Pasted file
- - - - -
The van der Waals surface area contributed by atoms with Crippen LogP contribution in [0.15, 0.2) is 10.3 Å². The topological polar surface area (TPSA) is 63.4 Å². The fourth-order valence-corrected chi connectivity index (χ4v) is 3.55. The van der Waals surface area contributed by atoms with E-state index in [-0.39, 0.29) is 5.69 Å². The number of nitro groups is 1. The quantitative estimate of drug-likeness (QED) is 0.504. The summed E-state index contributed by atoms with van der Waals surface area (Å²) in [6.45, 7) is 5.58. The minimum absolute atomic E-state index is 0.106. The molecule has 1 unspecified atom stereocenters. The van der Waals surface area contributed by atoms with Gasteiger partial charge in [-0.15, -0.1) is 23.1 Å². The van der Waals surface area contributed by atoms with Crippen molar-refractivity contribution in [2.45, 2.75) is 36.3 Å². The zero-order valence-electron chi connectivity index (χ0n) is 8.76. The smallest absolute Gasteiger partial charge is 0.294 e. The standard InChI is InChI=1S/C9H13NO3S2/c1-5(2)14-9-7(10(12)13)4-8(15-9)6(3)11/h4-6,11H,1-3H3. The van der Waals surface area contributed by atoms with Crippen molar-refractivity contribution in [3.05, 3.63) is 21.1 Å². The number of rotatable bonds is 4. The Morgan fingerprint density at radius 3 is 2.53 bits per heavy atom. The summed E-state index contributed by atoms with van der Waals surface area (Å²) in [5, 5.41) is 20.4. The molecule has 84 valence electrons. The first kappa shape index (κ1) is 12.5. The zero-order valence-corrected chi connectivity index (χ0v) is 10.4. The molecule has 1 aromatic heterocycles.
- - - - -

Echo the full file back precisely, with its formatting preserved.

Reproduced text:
The van der Waals surface area contributed by atoms with Crippen LogP contribution in [0.15, 0.2) is 10.3 Å². The topological polar surface area (TPSA) is 63.4 Å². The fourth-order valence-corrected chi connectivity index (χ4v) is 3.55. The van der Waals surface area contributed by atoms with E-state index in [-0.39, 0.29) is 5.69 Å². The number of nitro groups is 1. The quantitative estimate of drug-likeness (QED) is 0.504. The summed E-state index contributed by atoms with van der Waals surface area (Å²) in [6.45, 7) is 5.58. The minimum absolute atomic E-state index is 0.106. The molecule has 1 unspecified atom stereocenters. The van der Waals surface area contributed by atoms with Gasteiger partial charge in [-0.15, -0.1) is 23.1 Å². The van der Waals surface area contributed by atoms with Crippen molar-refractivity contribution in [2.45, 2.75) is 36.3 Å². The zero-order valence-electron chi connectivity index (χ0n) is 8.76. The smallest absolute Gasteiger partial charge is 0.294 e. The standard InChI is InChI=1S/C9H13NO3S2/c1-5(2)14-9-7(10(12)13)4-8(15-9)6(3)11/h4-6,11H,1-3H3. The van der Waals surface area contributed by atoms with Crippen molar-refractivity contribution in [3.05, 3.63) is 21.1 Å². The number of rotatable bonds is 4. The Morgan fingerprint density at radius 3 is 2.53 bits per heavy atom. The summed E-state index contributed by atoms with van der Waals surface area (Å²) in [5, 5.41) is 20.4. The molecule has 84 valence electrons. The first kappa shape index (κ1) is 12.5. The zero-order valence-corrected chi connectivity index (χ0v) is 10.4. The molecule has 1 aromatic heterocycles.